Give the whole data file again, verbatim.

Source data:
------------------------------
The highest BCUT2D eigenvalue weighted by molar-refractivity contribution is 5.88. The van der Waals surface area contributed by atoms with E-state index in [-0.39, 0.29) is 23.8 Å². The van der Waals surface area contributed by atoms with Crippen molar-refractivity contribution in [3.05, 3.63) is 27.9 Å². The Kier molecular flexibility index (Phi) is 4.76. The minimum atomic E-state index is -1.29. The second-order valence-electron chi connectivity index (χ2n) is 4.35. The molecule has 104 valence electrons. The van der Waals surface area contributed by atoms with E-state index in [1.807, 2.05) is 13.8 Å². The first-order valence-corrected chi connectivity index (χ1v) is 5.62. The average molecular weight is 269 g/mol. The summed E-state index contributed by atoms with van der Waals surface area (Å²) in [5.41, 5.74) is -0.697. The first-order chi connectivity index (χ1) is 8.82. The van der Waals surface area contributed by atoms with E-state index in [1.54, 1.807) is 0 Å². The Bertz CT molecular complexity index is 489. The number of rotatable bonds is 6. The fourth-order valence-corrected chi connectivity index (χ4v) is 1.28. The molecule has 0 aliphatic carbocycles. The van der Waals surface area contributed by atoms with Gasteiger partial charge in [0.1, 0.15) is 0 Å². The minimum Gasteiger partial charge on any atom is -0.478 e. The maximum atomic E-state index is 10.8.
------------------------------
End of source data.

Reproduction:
The highest BCUT2D eigenvalue weighted by molar-refractivity contribution is 5.88. The van der Waals surface area contributed by atoms with E-state index in [-0.39, 0.29) is 23.8 Å². The van der Waals surface area contributed by atoms with Crippen molar-refractivity contribution in [3.05, 3.63) is 27.9 Å². The Kier molecular flexibility index (Phi) is 4.76. The minimum atomic E-state index is -1.29. The second-order valence-electron chi connectivity index (χ2n) is 4.35. The molecule has 104 valence electrons. The van der Waals surface area contributed by atoms with E-state index in [1.807, 2.05) is 13.8 Å². The first-order valence-corrected chi connectivity index (χ1v) is 5.62. The average molecular weight is 269 g/mol. The summed E-state index contributed by atoms with van der Waals surface area (Å²) in [5.41, 5.74) is -0.697. The first-order chi connectivity index (χ1) is 8.82. The van der Waals surface area contributed by atoms with E-state index in [1.54, 1.807) is 0 Å². The Bertz CT molecular complexity index is 489. The number of rotatable bonds is 6. The fourth-order valence-corrected chi connectivity index (χ4v) is 1.28. The molecule has 0 aliphatic carbocycles. The van der Waals surface area contributed by atoms with Gasteiger partial charge in [0.1, 0.15) is 0 Å². The minimum Gasteiger partial charge on any atom is -0.478 e. The maximum atomic E-state index is 10.8.